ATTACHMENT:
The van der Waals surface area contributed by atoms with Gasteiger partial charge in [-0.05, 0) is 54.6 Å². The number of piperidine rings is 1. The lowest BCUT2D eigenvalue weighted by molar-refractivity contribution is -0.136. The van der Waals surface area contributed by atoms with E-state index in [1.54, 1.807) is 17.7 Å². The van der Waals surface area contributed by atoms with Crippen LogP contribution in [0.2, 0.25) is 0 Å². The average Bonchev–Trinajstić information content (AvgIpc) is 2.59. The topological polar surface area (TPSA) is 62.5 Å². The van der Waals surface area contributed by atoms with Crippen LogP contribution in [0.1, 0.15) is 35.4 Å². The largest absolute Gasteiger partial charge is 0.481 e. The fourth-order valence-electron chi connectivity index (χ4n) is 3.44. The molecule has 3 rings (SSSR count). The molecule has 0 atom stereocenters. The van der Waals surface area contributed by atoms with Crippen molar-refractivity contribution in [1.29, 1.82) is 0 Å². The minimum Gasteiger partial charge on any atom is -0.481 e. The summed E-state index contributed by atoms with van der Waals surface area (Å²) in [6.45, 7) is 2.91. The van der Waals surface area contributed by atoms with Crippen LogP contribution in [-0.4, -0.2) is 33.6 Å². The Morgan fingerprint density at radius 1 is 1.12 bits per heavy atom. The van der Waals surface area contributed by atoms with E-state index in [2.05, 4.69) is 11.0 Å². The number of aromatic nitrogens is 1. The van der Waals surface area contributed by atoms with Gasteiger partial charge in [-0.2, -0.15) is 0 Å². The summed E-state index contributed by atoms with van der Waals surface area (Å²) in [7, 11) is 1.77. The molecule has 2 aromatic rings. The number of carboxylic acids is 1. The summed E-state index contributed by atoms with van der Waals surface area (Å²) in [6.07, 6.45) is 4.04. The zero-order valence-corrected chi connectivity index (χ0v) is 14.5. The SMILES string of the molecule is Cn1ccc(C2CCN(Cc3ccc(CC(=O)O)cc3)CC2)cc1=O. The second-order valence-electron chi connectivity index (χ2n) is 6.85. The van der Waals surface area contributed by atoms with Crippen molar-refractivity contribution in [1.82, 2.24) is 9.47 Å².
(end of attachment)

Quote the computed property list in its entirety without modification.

The van der Waals surface area contributed by atoms with Gasteiger partial charge in [-0.05, 0) is 54.6 Å². The number of piperidine rings is 1. The lowest BCUT2D eigenvalue weighted by molar-refractivity contribution is -0.136. The van der Waals surface area contributed by atoms with E-state index in [1.54, 1.807) is 17.7 Å². The van der Waals surface area contributed by atoms with Crippen LogP contribution in [0.2, 0.25) is 0 Å². The average Bonchev–Trinajstić information content (AvgIpc) is 2.59. The topological polar surface area (TPSA) is 62.5 Å². The van der Waals surface area contributed by atoms with Crippen LogP contribution in [0.1, 0.15) is 35.4 Å². The largest absolute Gasteiger partial charge is 0.481 e. The fourth-order valence-electron chi connectivity index (χ4n) is 3.44. The molecule has 3 rings (SSSR count). The molecule has 0 atom stereocenters. The van der Waals surface area contributed by atoms with Crippen molar-refractivity contribution in [1.29, 1.82) is 0 Å². The minimum Gasteiger partial charge on any atom is -0.481 e. The summed E-state index contributed by atoms with van der Waals surface area (Å²) in [6.45, 7) is 2.91. The van der Waals surface area contributed by atoms with Crippen LogP contribution in [-0.4, -0.2) is 33.6 Å². The Morgan fingerprint density at radius 1 is 1.12 bits per heavy atom. The van der Waals surface area contributed by atoms with E-state index in [2.05, 4.69) is 11.0 Å². The number of aromatic nitrogens is 1. The van der Waals surface area contributed by atoms with Gasteiger partial charge in [-0.2, -0.15) is 0 Å². The summed E-state index contributed by atoms with van der Waals surface area (Å²) in [7, 11) is 1.77. The molecule has 2 aromatic rings. The number of carboxylic acids is 1. The summed E-state index contributed by atoms with van der Waals surface area (Å²) in [6.07, 6.45) is 4.04. The zero-order valence-corrected chi connectivity index (χ0v) is 14.5. The SMILES string of the molecule is Cn1ccc(C2CCN(Cc3ccc(CC(=O)O)cc3)CC2)cc1=O. The second-order valence-electron chi connectivity index (χ2n) is 6.85. The van der Waals surface area contributed by atoms with Crippen molar-refractivity contribution in [1.82, 2.24) is 9.47 Å².